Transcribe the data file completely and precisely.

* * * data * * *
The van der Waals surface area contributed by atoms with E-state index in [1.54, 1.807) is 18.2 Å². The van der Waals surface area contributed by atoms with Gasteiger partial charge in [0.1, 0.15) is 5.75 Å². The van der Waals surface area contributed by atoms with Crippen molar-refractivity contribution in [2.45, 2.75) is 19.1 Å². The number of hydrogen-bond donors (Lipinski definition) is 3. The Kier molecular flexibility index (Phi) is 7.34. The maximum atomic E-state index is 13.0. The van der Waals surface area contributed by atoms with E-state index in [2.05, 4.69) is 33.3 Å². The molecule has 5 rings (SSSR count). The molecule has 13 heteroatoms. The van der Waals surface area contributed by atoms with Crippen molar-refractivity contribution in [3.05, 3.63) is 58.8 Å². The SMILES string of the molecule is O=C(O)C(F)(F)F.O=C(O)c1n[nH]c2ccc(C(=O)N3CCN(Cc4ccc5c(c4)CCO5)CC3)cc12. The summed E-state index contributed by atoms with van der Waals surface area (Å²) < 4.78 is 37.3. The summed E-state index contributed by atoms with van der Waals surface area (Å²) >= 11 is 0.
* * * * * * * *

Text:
The van der Waals surface area contributed by atoms with E-state index in [1.54, 1.807) is 18.2 Å². The van der Waals surface area contributed by atoms with Gasteiger partial charge in [0.1, 0.15) is 5.75 Å². The van der Waals surface area contributed by atoms with Crippen molar-refractivity contribution in [2.45, 2.75) is 19.1 Å². The number of hydrogen-bond donors (Lipinski definition) is 3. The Kier molecular flexibility index (Phi) is 7.34. The maximum atomic E-state index is 13.0. The van der Waals surface area contributed by atoms with E-state index in [2.05, 4.69) is 33.3 Å². The molecule has 5 rings (SSSR count). The molecule has 13 heteroatoms. The van der Waals surface area contributed by atoms with Crippen molar-refractivity contribution in [3.05, 3.63) is 58.8 Å². The SMILES string of the molecule is O=C(O)C(F)(F)F.O=C(O)c1n[nH]c2ccc(C(=O)N3CCN(Cc4ccc5c(c4)CCO5)CC3)cc12. The summed E-state index contributed by atoms with van der Waals surface area (Å²) < 4.78 is 37.3. The summed E-state index contributed by atoms with van der Waals surface area (Å²) >= 11 is 0.